In addition to the statues of Sekhmet, Sourouzian's team have uncovered large pieces of sphinxes carved in limestone, as well as a small torso of a deity in black granite, within the vicinity of the funerary temple's third pylon.  

“The sphinxes are in a bad state of preservation and will need to be treated before being exposed,” she said.

Egypt's Minister of Antiquities Khaled El-Enany is set to travel to Luxor on Monday, to inspect the newly discovered statues and attend the opening of a temporary exhibit to celebrate the 41st anniversary of the Luxor Museum.

The exhibit will display a collection of 40 artefacts discovered by archaeologists on the Colossi of Memnon and Amenhotep III Temple Conservation Project.

The artefacts will include a collection of amulets, Greco-Roman coins, remains of clay pots and religious stelae—stone tablets or columns erected as tombstones or boundary markers.

Source: http://english.ahram.org.eg/NewsContent/9/40/251690/Heritage/Ancient-Egypt/Statues-of-lioness-goddess-Sekhmet-unearthed-in-Lu.aspx

Saturday, November 26, 2016

Metropolis discovered in Abydos in the Upper Egypt's governorate of Sohag

A necropolis and residential settlement were uncovered in Abydos in Sohag, almost 400 m south of the temple of King Seti I

By Nevine El-Aref , Thursday 24 Nov 2016

A necropolis and residential settlement were uncovered Tuesday in Abydos in Sohag, almost 400 metres south of the temple of the New Kingdom pharaoh Seti I.
The settlement and Early Dynastic Period necropolis were found during excavation by an archaeological mission from the Ministry of Antiquities.

Mahmoud Afifi, head of the Ancient Egyptian Antiquities Department at the Ministry of Antiquities, said that the newly discovered site could belong to high officials or architects responsible for the construction of the tombs and funerary walls of the pharaohs of the First Dynasty.

Afifi described the discovery as “very important” because it reveals new information that could change archaeologist's understanding of the history of ancient Abydos.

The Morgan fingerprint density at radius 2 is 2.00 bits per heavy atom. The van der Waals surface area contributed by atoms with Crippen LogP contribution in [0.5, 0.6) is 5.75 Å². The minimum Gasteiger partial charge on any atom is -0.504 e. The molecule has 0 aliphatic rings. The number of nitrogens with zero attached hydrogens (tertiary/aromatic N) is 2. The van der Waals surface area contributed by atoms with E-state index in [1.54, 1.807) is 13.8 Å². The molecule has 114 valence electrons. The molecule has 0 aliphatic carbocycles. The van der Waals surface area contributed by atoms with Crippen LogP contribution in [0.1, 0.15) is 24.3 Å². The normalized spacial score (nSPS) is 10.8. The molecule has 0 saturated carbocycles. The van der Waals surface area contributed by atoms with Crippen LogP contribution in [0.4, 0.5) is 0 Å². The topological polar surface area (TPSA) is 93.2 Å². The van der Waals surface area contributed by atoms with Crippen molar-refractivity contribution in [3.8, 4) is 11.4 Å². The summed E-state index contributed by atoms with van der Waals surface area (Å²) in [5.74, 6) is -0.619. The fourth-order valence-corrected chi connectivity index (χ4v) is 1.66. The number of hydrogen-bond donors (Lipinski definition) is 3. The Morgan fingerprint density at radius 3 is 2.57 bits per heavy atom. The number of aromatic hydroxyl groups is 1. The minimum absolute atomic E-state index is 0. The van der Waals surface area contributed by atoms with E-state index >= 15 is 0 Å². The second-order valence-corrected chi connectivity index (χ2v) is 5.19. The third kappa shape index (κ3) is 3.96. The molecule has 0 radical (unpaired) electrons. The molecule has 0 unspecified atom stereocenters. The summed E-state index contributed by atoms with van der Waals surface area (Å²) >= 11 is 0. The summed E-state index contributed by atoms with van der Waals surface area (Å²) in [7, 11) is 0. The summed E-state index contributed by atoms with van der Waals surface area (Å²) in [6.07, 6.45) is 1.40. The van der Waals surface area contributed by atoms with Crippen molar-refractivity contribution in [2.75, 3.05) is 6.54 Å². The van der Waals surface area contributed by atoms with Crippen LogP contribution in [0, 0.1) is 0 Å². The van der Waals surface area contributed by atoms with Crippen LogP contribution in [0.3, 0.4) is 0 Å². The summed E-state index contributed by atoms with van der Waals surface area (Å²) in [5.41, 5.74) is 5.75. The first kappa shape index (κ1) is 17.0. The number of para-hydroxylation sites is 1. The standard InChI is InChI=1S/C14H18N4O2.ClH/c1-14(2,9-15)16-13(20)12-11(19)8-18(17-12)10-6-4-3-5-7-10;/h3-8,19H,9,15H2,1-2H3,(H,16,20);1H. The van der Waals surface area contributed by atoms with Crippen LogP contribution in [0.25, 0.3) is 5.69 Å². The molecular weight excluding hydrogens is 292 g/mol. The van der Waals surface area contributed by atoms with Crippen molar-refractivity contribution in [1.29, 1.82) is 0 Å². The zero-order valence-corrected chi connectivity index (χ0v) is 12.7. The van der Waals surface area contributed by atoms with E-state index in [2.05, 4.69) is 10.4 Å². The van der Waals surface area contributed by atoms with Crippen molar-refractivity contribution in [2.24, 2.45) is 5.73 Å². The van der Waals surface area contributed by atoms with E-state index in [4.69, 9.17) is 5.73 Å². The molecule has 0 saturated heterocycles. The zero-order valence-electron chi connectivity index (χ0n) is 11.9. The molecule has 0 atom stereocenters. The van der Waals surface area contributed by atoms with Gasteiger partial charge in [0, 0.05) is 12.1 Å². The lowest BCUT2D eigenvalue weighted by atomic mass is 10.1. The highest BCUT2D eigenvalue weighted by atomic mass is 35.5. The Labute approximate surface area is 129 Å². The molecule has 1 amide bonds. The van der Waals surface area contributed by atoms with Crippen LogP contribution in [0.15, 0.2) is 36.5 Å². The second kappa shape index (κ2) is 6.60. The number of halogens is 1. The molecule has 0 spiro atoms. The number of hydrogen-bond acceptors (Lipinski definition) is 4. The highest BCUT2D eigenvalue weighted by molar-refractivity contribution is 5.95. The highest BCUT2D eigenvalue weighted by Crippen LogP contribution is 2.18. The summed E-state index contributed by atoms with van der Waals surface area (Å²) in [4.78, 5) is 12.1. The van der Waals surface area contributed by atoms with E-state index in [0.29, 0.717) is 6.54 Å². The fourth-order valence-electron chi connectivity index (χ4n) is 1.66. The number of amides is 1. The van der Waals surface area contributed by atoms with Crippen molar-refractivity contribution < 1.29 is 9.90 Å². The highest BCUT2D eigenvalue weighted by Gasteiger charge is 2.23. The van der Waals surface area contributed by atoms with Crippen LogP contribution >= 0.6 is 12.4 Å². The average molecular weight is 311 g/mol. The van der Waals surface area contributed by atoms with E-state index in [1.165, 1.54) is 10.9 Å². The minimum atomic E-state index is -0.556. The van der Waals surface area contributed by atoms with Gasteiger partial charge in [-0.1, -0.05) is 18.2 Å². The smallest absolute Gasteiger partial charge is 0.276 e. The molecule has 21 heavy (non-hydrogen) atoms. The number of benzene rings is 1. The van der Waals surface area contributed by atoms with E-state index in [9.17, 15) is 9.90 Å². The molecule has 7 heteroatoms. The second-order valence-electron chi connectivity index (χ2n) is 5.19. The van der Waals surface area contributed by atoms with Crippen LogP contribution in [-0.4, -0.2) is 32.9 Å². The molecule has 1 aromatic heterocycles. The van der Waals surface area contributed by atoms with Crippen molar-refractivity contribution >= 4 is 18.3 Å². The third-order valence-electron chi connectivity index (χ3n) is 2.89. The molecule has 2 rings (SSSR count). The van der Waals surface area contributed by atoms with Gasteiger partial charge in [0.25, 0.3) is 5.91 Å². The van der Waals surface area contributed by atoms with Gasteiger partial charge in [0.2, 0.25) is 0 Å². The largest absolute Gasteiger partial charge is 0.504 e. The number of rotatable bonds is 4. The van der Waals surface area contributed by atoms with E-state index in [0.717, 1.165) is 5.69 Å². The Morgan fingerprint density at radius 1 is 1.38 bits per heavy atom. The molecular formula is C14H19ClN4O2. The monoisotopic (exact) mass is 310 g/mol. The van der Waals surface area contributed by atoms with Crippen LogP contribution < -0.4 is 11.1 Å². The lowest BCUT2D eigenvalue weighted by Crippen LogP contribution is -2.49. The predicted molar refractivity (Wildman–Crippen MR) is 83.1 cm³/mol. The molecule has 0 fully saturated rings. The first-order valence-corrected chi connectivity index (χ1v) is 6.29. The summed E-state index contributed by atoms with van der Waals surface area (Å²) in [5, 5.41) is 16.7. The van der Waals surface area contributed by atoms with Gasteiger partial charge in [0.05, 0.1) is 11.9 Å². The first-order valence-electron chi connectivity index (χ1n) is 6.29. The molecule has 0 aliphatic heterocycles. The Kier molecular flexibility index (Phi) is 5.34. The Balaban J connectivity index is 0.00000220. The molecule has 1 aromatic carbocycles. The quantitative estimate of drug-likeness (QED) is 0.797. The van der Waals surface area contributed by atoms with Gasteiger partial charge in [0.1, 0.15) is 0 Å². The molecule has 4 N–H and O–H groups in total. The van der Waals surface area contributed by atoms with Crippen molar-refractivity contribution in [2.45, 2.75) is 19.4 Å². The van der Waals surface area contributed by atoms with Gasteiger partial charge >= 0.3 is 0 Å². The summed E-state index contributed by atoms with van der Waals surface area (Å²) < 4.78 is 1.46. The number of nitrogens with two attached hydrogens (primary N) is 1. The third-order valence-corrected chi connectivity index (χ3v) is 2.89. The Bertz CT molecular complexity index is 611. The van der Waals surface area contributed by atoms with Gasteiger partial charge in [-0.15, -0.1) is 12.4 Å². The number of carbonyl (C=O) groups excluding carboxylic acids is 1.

Excavators also uncovered 15 large mudbrick tombs of varying architectural design. The surface area of each, Afifi said, could reach 70 metres -- larger than that of a First Dynasty royal tomb.

“This size reflects the position of the tombs’ owners -- their importance and social level within the community of that period,” Afifi told Ahram Online.

He added that a group of mudbrick huts were also discovered within the settlement as well as a collection of artefacts from daily life, including the remains of a large number of clay vessels and stone tools used in land cultivation, which suggests that the huts could have belonged to workers supplying the settlement with provisions.

Yasser Mahmoud, the mission's field director, said that the uncovered tombs have a unique architectural design and one or more mastaba -- distinguished by flat roofs and sloping sides -- known only for pharaohs from the First and Third Dynasties at the Saqqara Necropolis. “This new discovery shows that the mastaba tombs were first used in Abydos for pharaohs from the First Dynasty,” Mahmoud said.

Source: http://english.ahram.org.eg/NewsContent/9/40/250686/Heritage/Ancient-Egypt/Metropolis-discovered-in-Abydos-in-the-Upper-Egypt.aspx

Thursday, November 17, 2016

Egyptian giant crocodile mummy is full of surprises

Courtesy Interspectral and  Rijksmuseum van Oudheden